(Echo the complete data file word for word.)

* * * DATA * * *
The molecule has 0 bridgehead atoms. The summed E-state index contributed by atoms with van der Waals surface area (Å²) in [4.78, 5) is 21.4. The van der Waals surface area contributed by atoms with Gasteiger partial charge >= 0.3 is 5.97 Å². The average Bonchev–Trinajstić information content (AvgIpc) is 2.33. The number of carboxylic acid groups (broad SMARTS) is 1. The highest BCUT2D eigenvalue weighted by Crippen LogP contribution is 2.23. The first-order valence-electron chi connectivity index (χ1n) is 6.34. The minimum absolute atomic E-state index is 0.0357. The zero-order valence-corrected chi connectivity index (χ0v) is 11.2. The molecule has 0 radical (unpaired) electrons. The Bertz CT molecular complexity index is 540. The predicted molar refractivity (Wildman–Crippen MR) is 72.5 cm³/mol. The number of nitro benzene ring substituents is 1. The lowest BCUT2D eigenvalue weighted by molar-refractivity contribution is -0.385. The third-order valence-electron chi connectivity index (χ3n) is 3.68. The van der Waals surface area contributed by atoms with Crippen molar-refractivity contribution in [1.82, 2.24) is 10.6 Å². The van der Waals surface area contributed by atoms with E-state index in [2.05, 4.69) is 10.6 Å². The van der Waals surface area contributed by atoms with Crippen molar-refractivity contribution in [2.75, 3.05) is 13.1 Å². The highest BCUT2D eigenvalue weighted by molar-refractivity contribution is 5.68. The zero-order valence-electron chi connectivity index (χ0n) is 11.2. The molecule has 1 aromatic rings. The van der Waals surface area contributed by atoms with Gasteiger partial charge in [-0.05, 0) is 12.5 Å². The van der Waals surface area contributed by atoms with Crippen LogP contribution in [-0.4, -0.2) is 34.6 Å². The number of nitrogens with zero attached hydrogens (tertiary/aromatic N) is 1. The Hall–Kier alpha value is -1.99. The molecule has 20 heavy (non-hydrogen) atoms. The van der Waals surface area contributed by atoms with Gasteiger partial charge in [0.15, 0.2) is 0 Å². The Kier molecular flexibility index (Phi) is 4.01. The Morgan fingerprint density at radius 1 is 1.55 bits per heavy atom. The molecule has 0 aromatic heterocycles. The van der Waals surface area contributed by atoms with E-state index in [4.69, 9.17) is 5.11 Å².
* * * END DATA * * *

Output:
The molecule has 0 bridgehead atoms. The summed E-state index contributed by atoms with van der Waals surface area (Å²) in [4.78, 5) is 21.4. The van der Waals surface area contributed by atoms with Gasteiger partial charge >= 0.3 is 5.97 Å². The average Bonchev–Trinajstić information content (AvgIpc) is 2.33. The number of carboxylic acid groups (broad SMARTS) is 1. The highest BCUT2D eigenvalue weighted by Crippen LogP contribution is 2.23. The first-order valence-electron chi connectivity index (χ1n) is 6.34. The minimum absolute atomic E-state index is 0.0357. The zero-order valence-corrected chi connectivity index (χ0v) is 11.2. The molecule has 0 radical (unpaired) electrons. The Bertz CT molecular complexity index is 540. The predicted molar refractivity (Wildman–Crippen MR) is 72.5 cm³/mol. The number of nitro benzene ring substituents is 1. The lowest BCUT2D eigenvalue weighted by molar-refractivity contribution is -0.385. The third-order valence-electron chi connectivity index (χ3n) is 3.68. The van der Waals surface area contributed by atoms with Crippen molar-refractivity contribution in [1.82, 2.24) is 10.6 Å². The van der Waals surface area contributed by atoms with E-state index in [2.05, 4.69) is 10.6 Å². The van der Waals surface area contributed by atoms with Crippen molar-refractivity contribution in [2.75, 3.05) is 13.1 Å². The highest BCUT2D eigenvalue weighted by molar-refractivity contribution is 5.68. The zero-order valence-electron chi connectivity index (χ0n) is 11.2. The molecule has 1 aromatic rings. The van der Waals surface area contributed by atoms with Gasteiger partial charge in [-0.05, 0) is 12.5 Å². The van der Waals surface area contributed by atoms with Crippen LogP contribution in [-0.4, -0.2) is 34.6 Å². The number of nitrogens with zero attached hydrogens (tertiary/aromatic N) is 1. The Hall–Kier alpha value is -1.99. The molecule has 20 heavy (non-hydrogen) atoms. The van der Waals surface area contributed by atoms with Gasteiger partial charge in [0.15, 0.2) is 0 Å². The Kier molecular flexibility index (Phi) is 4.01. The Morgan fingerprint density at radius 1 is 1.55 bits per heavy atom. The molecule has 0 aromatic heterocycles. The van der Waals surface area contributed by atoms with E-state index in [4.69, 9.17) is 5.11 Å².